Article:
5 Ways Your Church Can Care for Orphans

By Tony Merida

Orphan care is for ordinary Christians, not varsity. The Bible makes this clear. But I’m afraid the need overwhelms many Christians before they begin to respond.

At the same time, lone Christians are incapable of living out all of God’s commands. Ministry is a team sport, a community effort. We work together as members of one body. As you pray about what God may be calling you personally to do for orphans, consider the ways your church may be able to accomplish much more together.

1. Give, serve, and partner upstream

One of the best ways churches can care for the orphan is to invest collective time and resources into impoverished countries and communities in order to prevent orphans.

Some children wind up in foster care, children’s homes, or orphanages because of poverty. We can’t prevent all children from becoming orphans, but we can help many through wise mercy ministry.

Organizations can raise money for emergencies much more easily than for development, but if we don’t change structures and create sustainability, then the problems may persist.

Churches can mobilize business leaders to create sustainable businesses in impoverished places and partner with ministries that accomplish this work. Check out HelpOneNow.org for more ideas along these lines.

2. Invest in orphanages

Orphans aren’t always available for adoption. So how can we care for kids who will grow up in an orphanage or children’s home?

Perhaps your church can select an orphanage or children’s home to support. Look to serve them by doing construction work, giving financial aid, and supporting the full-time workers. Think about how to make sure the children are being taught well and are learning the basic doctrines of the faith.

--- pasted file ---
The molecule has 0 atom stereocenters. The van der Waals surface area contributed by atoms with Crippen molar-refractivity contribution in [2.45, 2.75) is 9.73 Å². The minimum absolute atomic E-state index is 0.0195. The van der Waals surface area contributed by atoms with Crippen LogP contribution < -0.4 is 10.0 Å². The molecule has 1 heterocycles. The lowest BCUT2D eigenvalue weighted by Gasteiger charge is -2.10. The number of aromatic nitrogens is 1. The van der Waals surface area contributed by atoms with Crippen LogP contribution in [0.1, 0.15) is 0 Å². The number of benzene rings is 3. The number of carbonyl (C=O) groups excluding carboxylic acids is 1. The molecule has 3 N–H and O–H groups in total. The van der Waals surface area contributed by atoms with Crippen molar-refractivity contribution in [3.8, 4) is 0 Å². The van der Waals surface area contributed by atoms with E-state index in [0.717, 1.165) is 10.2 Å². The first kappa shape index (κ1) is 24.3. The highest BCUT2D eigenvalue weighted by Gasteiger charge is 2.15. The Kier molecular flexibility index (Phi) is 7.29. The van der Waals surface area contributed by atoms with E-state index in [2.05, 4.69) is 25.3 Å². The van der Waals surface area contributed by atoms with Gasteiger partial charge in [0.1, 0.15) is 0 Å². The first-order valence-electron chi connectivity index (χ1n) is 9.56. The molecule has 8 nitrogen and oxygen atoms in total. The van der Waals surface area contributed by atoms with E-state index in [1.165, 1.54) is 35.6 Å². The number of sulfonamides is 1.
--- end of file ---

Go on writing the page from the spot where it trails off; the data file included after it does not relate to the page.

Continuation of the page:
In supporting orphanages or children’s homes, you may also be able to develop ongoing relationships with the children. Let’s do what we can to ensure these kids are hearing the gospel, being loved, and receiving the best possible care.

3. Promote and support Local adoption and orphan care

While we should commend Americans for adopting a number of international children, we need to remember we aren’t the only answer to the orphan crisis. If we want to see orphanages emptied and children in families (where they belong), then we need to think of ways to educate and empower local leaders to create a culture of adoption and orphan care.

Some of those ways include trying to impact high schools and universities, training pastors and future pastors in seminaries, hosting conferences, writing books, and influencing business leaders and politicians.

In some countries, myths about orphans abound. Some believe orphans are cursed, and to bring an orphan into their home is welcoming a curse. So we must educate. Others don’t think they have sufficient accommodations to adopt. We can help provide financial aid.

One agency our church supports, Lifesong for Orphans, reported recently it has helped 140 Ukrainian children get adopted by loving, Christian Ukrainian families. This has effectively emptied an entire orphanage. And the cost for a Ukrainian family to adopt a child is $500, not $25,000 (about the cost of an American adopting a Ukrainian).